The Malta Independent 17 August 2019, Saturday

A timely publication analysing the electoral law: Part I

Tuesday, 23 April 2019, 13:22 Last update: about 5 months ago

Prof Kevin Aquilina

Dr Austin Bencini, former Deputy Dean and Head of Department of Public Law of the Faculty of Laws at the University of Malta, and a leading constitutional jurist, has, over the last few years, been actively engaged in conducting research in the realm of Maltese constitutional electoral law covering a span of around one hundred years of general elections in Malta. The product of this arduous travail has now been documented in the book Malta's Hybrid Electoral System, A Constitutional Review. This superlative study of Austin Bencini on the Maltese constitutional electoral system is welcomed by all constitutionalists and other academics studying law, history, government, politics and international relations. It constitutes a very valid contribution which fills a deep and wide fissure in Maltese Law. It is indeed the first monograph which focuses primarily on the electoral mechanism used by the Maltese to elect their own legislative assembly and which delves in great depth into the workings of both proportional representation through the single transferable vote and the three corrective electoral mechanisms.


There are, of course, other works which have referred to the way the people express their vote to elect their leaders in the House of Representatives but this monograph is unique in the fact that it provides a comprehensive narrative of Maltese electoral law when it analyses the electoral system as it has evolved over time, as it has been applied throughout nearly a century of electioneering, identifies the principal deficiencies ingrained in the electoral system, compares general elections to the electoral systems used for local council elections and the European Union Parliament, as well as critically reviews the recent decided court cases following the 2013 general election where the Civil Court, First Hall, Constitutional Competence, and, on appeal, the Constitutional Court have been called upon to determine pressing electoral issues. Other authors have tended to discuss general elections within a larger constitutional, political, historical or governance framework. But this is not the task that Austin Bencini has undertaken.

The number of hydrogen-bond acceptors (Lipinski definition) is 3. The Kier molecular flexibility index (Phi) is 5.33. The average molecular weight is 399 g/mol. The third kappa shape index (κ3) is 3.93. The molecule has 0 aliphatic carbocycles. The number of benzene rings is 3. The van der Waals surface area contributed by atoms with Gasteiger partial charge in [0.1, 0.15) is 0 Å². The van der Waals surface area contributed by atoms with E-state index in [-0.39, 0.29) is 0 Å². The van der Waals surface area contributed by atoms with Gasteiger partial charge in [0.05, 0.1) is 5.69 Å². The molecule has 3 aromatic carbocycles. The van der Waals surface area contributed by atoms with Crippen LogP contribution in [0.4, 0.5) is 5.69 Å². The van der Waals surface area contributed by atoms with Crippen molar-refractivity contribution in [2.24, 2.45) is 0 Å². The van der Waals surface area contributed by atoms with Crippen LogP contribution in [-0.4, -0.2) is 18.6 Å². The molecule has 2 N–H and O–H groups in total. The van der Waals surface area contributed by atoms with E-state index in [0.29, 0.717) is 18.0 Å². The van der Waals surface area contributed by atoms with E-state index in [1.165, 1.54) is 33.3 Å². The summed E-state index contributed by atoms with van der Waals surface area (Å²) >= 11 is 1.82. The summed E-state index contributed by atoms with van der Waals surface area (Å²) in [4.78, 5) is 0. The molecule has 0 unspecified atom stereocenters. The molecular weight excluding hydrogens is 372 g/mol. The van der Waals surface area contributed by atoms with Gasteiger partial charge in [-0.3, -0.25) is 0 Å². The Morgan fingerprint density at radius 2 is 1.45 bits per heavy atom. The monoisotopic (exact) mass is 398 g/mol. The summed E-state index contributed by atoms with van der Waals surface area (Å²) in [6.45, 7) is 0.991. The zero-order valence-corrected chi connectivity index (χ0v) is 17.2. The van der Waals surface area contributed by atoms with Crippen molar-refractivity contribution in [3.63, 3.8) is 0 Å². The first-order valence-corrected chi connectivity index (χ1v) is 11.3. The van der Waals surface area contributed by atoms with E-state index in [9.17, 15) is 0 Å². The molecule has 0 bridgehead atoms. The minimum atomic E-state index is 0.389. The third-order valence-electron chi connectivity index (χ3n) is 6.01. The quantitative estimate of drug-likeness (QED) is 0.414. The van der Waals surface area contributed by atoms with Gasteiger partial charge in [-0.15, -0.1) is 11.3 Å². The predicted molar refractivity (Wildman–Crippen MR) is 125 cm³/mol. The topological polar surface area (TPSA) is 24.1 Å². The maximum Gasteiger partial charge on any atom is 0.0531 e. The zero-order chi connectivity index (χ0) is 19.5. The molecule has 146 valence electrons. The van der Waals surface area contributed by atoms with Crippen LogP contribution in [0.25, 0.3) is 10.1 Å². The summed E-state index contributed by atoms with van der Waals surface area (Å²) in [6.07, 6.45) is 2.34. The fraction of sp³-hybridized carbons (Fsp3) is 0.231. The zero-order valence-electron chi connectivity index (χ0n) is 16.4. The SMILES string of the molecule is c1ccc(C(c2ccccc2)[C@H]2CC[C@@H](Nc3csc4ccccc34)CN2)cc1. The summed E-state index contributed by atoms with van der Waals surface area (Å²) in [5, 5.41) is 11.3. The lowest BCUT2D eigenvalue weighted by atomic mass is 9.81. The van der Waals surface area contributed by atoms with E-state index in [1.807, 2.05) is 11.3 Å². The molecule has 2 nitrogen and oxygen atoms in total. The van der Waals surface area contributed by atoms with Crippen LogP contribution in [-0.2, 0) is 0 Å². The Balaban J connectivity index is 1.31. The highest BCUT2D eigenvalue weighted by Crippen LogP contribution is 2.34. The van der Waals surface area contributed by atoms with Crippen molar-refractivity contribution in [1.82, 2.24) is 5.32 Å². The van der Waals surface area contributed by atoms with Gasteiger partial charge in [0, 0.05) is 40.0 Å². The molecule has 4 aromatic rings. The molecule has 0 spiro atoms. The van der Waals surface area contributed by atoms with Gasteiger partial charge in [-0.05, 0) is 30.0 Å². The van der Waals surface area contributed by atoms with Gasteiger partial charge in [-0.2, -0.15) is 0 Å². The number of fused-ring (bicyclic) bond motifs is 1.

The originality of this book lies, therefore, in that the centre stage is this time not taken up, and absorbed by, the dramatis personae - the politicians - who have contributed to Malta's governance and led the country during the last one hundred years or so, as we are accustomed to read in the very valid history, government, politics and international relations literature, but the electoral system itself. It is indeed the first treatise written on Maltese constitutional electoral law which analysis not one particular election or one specific period of time, or one unique electoral system, but the whole gamut of Maltese constitutional electoral law, straight from its inception to date. This is indeed the context within which this work had to be placed, appraised and commended in the literature review on the subject.

This seminal monograph explains the workings of the proportional representation constitutional electoral system through the method of the single transferable vote in a timely publication intended to celebrate the forthcoming one hundredth anniversary of the system in Malta. Introduced in 1921, despite the scepticism of the Maltese political leaders of the time, this electoral system is still alive and kicking, vibrant and has also flourished over time having been extended to local council elections, elections of the European Parliament, and to other spheres. Since independence, it has provided legitimacy and self-determination to our democratic institutions operating as a quintessential imprint of responsible government and a representative legislature. Concomitant principles to the electoral system which have developed and are referred to by Austin Bencini are those of universal suffrage (one vote for all voters), the abolition of plural voting, and the extension of the right to vote to women.